Renowned Safarani Sisters use Epson Technology to Blend Motion Projection with Still Art for Striking Narratives and Thought-Provoking Pieces
Twin visual artists, Bahareh and Farzaneh Safarani, explore the marriage of video and performance art with their passion for painting. Blending motion projection with traditional still art, the Safarani sisters transform dramatic art pieces into innovative, emotional “video paintings.” Their latest work, on display at the Adelson Cavalier Galleries in Palm Beach, Fla., uses five Epson® LightScene® accent lighting and five PowerLite® 1785W projectors to elevate the emotion and elegance already present in their art.
“We give life to our artwork by creating classical paintings augmented with video projections that elicit our underlying themes of identity and beauty,” said Farzaneh Safarani. “We had a great experience with Epson projectors during ILLUMINUS in Boston and want to explore using the technology to add subtle motion projections to our artwork without overpowering the paintings.”
Artistic Exploration Through Projection
Born and raised in Iran, the Safarani sisters were always intrigued by the arts, opting to draw or color rather than play with toys throughout their childhood. At the age of 13, their parents enrolled them in their first art class to hone in on their artistic talent. The sisters majored in painting at the University of Tehran prior to moving to the United States to earn their MFA in Studio Art at Northeastern University.
While studying at the University of Tehran, the sisters explored the use of different forms of art. They began to create their own videos to incorporate into paintings as a way to explore their identity as Iranian women and study finding beauty in drama.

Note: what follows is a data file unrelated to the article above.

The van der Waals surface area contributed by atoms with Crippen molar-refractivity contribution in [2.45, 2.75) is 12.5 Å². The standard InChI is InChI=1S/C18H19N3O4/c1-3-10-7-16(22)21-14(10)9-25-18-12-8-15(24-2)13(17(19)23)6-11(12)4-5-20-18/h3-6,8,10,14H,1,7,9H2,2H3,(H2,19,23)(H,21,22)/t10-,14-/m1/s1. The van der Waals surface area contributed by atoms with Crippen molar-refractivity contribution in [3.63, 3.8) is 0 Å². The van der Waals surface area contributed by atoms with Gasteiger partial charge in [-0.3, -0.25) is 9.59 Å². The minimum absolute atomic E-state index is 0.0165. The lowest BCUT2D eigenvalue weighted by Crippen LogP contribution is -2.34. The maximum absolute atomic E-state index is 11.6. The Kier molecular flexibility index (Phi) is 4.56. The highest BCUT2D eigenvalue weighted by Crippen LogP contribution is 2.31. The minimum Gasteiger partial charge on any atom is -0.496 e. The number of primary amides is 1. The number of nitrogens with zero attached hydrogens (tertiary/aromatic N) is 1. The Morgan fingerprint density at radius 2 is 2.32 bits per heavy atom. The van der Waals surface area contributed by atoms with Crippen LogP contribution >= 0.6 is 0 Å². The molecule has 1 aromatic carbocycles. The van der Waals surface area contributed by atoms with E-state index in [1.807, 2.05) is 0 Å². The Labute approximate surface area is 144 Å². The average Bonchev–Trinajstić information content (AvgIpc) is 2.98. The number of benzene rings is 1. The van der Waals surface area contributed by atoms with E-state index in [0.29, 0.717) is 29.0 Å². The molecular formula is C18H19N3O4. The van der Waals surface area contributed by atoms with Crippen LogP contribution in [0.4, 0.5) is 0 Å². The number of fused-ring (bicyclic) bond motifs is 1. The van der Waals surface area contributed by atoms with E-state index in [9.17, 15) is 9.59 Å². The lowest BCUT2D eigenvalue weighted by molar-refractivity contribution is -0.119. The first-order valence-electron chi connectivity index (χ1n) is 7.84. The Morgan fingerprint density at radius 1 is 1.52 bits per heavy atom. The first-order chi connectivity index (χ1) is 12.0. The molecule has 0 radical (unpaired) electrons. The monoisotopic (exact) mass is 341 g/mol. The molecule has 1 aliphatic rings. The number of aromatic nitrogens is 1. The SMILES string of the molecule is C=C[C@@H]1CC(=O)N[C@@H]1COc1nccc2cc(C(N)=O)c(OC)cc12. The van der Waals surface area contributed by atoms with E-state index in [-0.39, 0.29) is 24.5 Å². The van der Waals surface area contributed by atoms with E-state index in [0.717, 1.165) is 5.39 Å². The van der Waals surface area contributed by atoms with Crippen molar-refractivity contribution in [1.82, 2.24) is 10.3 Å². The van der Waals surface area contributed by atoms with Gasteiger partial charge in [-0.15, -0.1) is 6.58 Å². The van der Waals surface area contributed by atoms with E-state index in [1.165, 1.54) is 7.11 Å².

The Safarani sisters have always looked for cutting-edge technology to transform traditional still artwork into engaging video paintings. After working with Epson at ILLUMINUS in Boston, they recognized the powerful projectors to be a natural fit for their transformative artistic journey. For their latest video painting series, the Safarani sisters leveraged 10 Epson projection solutions to illuminate their ever-evolving exploration of identity – both as twins and individuals.
The Safarani sisters’ “Breathing Pictures” exhibit portrays a woman’s voyage through life, highlighting moments that have taught her to turn every battle into an opportunity for self-knowledge and strength. The series depicts a woman who, when facing hardship and suffering in life, tries to appease and listen to her inner voice and make her inner universe less affected by the ugly reality of the world.
“After working with the Safarani sisters at ILLUMINUS, we wanted to continue to support their pioneering video paintings as they experiment with motion projection to produce striking narratives,” said Remi Del Mar, senior product manager, Epson America, Inc. “Video is a crucial element in their artwork as it further evokes the emotion of their thought provoking and transformative installations. We are excited to provide the technology that enables artists to execute their vision and push artistic boundaries in creative and disruptive ways.”
The “Breathing Pictures” exhibit is open to the public and will run through Feb. 29, 2020 in the Mezzanine Gallery at the Adelson Cavalier Galleries in Palm Beach, Fla.
About Safarani Sisters
Bahareh and Farzaneh Safarani are Iranian collaborator twin visual artists who live in Massachusetts and are known primarily for their innovative video-painting and video-performance arts. The two sisters make dramatic compositions of themselves as the subjects to explore the sense of self in relation to the other. The Safarani sisters choose to incorporate particular themes and symbols in their work. A major theme that the sisters address is one of identity — as twins, as individuals. The Safarani sisters’ work has been on display extensively in the United States and internationally in solo and group shows. Their innovative “video paintings” have been acquired by the Peabody Essex Museum and The Museum of Fine Arts, Boston.